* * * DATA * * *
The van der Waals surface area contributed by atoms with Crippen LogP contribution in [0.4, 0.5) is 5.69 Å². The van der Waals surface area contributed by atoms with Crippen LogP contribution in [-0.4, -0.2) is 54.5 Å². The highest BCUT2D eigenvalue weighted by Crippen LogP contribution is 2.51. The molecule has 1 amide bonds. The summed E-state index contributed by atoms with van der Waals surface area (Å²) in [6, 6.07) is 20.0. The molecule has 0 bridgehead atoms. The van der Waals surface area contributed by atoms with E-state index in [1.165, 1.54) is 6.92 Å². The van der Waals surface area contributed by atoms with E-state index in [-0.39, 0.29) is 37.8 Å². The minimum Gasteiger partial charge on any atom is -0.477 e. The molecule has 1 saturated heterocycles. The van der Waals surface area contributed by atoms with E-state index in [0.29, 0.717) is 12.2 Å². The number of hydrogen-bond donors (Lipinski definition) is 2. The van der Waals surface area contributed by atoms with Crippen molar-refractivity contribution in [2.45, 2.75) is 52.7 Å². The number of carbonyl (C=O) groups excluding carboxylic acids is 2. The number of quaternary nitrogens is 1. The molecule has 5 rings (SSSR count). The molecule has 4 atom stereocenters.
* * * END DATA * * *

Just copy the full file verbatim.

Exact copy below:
The van der Waals surface area contributed by atoms with Crippen LogP contribution in [0.4, 0.5) is 5.69 Å². The van der Waals surface area contributed by atoms with Crippen LogP contribution in [-0.4, -0.2) is 54.5 Å². The highest BCUT2D eigenvalue weighted by Crippen LogP contribution is 2.51. The molecule has 1 amide bonds. The summed E-state index contributed by atoms with van der Waals surface area (Å²) in [6, 6.07) is 20.0. The molecule has 0 bridgehead atoms. The van der Waals surface area contributed by atoms with E-state index in [1.165, 1.54) is 6.92 Å². The van der Waals surface area contributed by atoms with E-state index in [-0.39, 0.29) is 37.8 Å². The minimum Gasteiger partial charge on any atom is -0.477 e. The molecule has 1 saturated heterocycles. The van der Waals surface area contributed by atoms with E-state index in [0.29, 0.717) is 12.2 Å². The number of hydrogen-bond donors (Lipinski definition) is 2. The van der Waals surface area contributed by atoms with Crippen molar-refractivity contribution in [2.45, 2.75) is 52.7 Å². The number of carbonyl (C=O) groups excluding carboxylic acids is 2. The number of quaternary nitrogens is 1. The molecule has 5 rings (SSSR count). The molecule has 4 atom stereocenters.